ICU Team is Awarded a Special Prize at the International Law Moot Court Competition Japan Cup 2017
Update：August 2, 2017
On July 8th and 9th, ICU students led by Assistant Professor Hiromichi Matsuda (Major: law) competed in the 28th International Law Moot Court Competition Japan Cup in Yoyogi, Tokyo.
The Japan Cup was organized by the International Law Student Exchange Council (ILSEC), and the topic was "Case Concerning the Challenger (Amber vs Ratvan)." Teams of undergraduate students from 16 universities participated. ICU was represented by Toshiki Narushima (third year student) and Yoshihiro Yagi (third year student). They were awarded the "Participating University Introduction Award."
Comment by Toshiki Narushima
This was my second opportunity to participate in a moot court competition, the first being the space law competition. The biggest difference was the number of clauses. The Outer Space Treaty has only 17 clauses, whereas the Convention of the Law of the Sea has more than 300. For this reason, it was very difficult to determine which clause was going to be the focus of the argument. In addition, we struggled to put into writing the legal validity of our argument and coordinate the different opinions within the team. On the other hand, I was able to learn about both the basic issues and most recent developments in international law in fields such as the Law of the Sea, the Convention against Transnational Organized Crime and crimes against humanity. In the future, I would like to participate in competitions conducted in English.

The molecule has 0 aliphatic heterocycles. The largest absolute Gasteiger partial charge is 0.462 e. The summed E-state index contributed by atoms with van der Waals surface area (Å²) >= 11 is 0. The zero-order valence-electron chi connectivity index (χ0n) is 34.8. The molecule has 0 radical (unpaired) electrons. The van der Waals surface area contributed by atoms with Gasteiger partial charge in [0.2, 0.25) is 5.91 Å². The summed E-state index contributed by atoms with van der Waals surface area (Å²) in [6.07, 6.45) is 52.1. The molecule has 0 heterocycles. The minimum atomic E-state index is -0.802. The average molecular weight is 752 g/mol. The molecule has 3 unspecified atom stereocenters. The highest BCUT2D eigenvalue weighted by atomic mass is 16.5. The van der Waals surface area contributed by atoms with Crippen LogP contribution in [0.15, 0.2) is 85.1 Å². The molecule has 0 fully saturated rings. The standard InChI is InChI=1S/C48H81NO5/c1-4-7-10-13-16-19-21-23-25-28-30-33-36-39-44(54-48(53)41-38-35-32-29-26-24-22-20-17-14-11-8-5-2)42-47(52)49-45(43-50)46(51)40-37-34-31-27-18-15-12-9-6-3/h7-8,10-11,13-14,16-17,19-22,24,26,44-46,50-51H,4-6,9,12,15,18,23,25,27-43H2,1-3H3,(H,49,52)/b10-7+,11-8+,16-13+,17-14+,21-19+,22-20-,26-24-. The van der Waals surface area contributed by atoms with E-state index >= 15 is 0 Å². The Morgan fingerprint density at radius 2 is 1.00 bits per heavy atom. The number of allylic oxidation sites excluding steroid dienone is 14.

Comment by Yoshihiro Yagi
I participated in this competition to deepen my knowledge of international law. In preparation, I studied numerous sources and legal precedents and held discussions with my team mates. During the competition, the judges posed many questions and we struggled to answer at times, but the experience was both challenging and enjoyable. It was also inspiring to hear the arguments made by the teams from other universities. By listening to others, I learned different debating methods. I would like to make the most of the knowledge and research skills that I gained through participation in this competition.
Comment by Assistant Professor Matsuda
This year's Japan Cup was as competitive as ever with the participation of an unprecedented number of universities. While leading teams have had thorough preparation in law faculty seminars and legal circles with 10 to 30 members, the ICU team of just two students fought valiantly. Experts in the field such as university professors, diplomats and international lawyers who played the role of judge praised the ICU team for their strong performance. At the awards ceremony, the team was presented with the "Participating University Introduction Award" for having written an appealing introduction of ICU with an excellent sense of humor.
Moot court has gained global attention as an educational method based on rigorous active learning. During class, students first learn how to construct a legal argument and research academic materials as well as the basics of international law. Then they must research a vast collection of materials and create a legal document regarding a difficult issue that could actually occur in the international community. The ICU team will represent Asia in the Nelson Mandela World Human Rights Moot Court Competition at the United Nations Headquarters in Geneva in late July. It will also aim to participate in the International Humanitarian Law Moot Court Competition in December through the ICU Graduate School course "Law and Peace." It is my hope that ICU students will eventually contribute to the peaceful resolution of international conflicts using the ability to learn spontaneously which they have acquired through moot court activity.